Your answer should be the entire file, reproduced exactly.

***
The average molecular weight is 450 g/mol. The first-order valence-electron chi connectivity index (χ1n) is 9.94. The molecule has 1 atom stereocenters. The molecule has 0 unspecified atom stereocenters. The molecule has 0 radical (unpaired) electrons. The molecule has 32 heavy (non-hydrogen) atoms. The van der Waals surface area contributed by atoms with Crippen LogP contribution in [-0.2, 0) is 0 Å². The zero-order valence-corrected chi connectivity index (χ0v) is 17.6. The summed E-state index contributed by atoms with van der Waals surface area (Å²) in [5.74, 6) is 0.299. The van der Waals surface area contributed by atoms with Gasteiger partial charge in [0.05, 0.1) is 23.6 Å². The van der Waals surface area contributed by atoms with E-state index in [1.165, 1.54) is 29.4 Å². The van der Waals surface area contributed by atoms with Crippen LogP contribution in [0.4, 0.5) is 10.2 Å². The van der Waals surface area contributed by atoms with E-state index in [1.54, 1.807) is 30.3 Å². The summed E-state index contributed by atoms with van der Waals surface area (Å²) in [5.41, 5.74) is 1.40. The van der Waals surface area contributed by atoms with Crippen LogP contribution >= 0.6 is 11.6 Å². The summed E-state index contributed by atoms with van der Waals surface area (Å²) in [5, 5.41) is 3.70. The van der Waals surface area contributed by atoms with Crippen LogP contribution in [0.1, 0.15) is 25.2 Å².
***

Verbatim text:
The average molecular weight is 450 g/mol. The first-order valence-electron chi connectivity index (χ1n) is 9.94. The molecule has 1 atom stereocenters. The molecule has 0 unspecified atom stereocenters. The molecule has 0 radical (unpaired) electrons. The molecule has 32 heavy (non-hydrogen) atoms. The van der Waals surface area contributed by atoms with Crippen LogP contribution in [-0.2, 0) is 0 Å². The zero-order valence-corrected chi connectivity index (χ0v) is 17.6. The summed E-state index contributed by atoms with van der Waals surface area (Å²) in [5.74, 6) is 0.299. The van der Waals surface area contributed by atoms with Gasteiger partial charge in [0.05, 0.1) is 23.6 Å². The van der Waals surface area contributed by atoms with E-state index in [1.165, 1.54) is 29.4 Å². The van der Waals surface area contributed by atoms with Crippen LogP contribution in [0.4, 0.5) is 10.2 Å². The van der Waals surface area contributed by atoms with E-state index in [1.54, 1.807) is 30.3 Å². The summed E-state index contributed by atoms with van der Waals surface area (Å²) in [5.41, 5.74) is 1.40. The van der Waals surface area contributed by atoms with Crippen LogP contribution >= 0.6 is 11.6 Å². The summed E-state index contributed by atoms with van der Waals surface area (Å²) in [5, 5.41) is 3.70. The van der Waals surface area contributed by atoms with Crippen LogP contribution in [0.1, 0.15) is 25.2 Å².